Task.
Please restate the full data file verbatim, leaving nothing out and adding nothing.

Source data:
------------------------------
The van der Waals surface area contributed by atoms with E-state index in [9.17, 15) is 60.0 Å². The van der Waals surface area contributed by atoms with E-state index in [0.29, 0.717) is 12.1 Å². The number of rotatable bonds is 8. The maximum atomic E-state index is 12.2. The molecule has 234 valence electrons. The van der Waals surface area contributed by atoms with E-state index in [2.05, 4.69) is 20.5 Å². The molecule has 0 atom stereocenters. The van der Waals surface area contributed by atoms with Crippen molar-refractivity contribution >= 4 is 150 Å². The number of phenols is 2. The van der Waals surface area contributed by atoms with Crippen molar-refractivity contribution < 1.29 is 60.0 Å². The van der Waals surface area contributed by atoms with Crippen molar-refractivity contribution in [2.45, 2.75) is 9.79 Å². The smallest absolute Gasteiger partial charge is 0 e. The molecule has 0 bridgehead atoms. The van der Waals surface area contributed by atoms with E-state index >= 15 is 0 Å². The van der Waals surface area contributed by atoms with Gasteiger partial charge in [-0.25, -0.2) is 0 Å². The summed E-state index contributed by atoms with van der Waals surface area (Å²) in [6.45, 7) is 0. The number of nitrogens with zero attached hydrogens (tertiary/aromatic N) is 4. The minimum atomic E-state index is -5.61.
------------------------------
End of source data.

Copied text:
The van der Waals surface area contributed by atoms with E-state index in [9.17, 15) is 60.0 Å². The van der Waals surface area contributed by atoms with E-state index in [0.29, 0.717) is 12.1 Å². The number of rotatable bonds is 8. The maximum atomic E-state index is 12.2. The molecule has 234 valence electrons. The van der Waals surface area contributed by atoms with E-state index in [2.05, 4.69) is 20.5 Å². The molecule has 0 atom stereocenters. The van der Waals surface area contributed by atoms with Crippen molar-refractivity contribution >= 4 is 150 Å². The number of phenols is 2. The van der Waals surface area contributed by atoms with Crippen molar-refractivity contribution < 1.29 is 60.0 Å². The van der Waals surface area contributed by atoms with Crippen molar-refractivity contribution in [2.45, 2.75) is 9.79 Å². The smallest absolute Gasteiger partial charge is 0 e. The molecule has 0 bridgehead atoms. The van der Waals surface area contributed by atoms with E-state index >= 15 is 0 Å². The van der Waals surface area contributed by atoms with Gasteiger partial charge in [-0.25, -0.2) is 0 Å². The summed E-state index contributed by atoms with van der Waals surface area (Å²) in [6.45, 7) is 0. The number of nitrogens with zero attached hydrogens (tertiary/aromatic N) is 4. The minimum atomic E-state index is -5.61.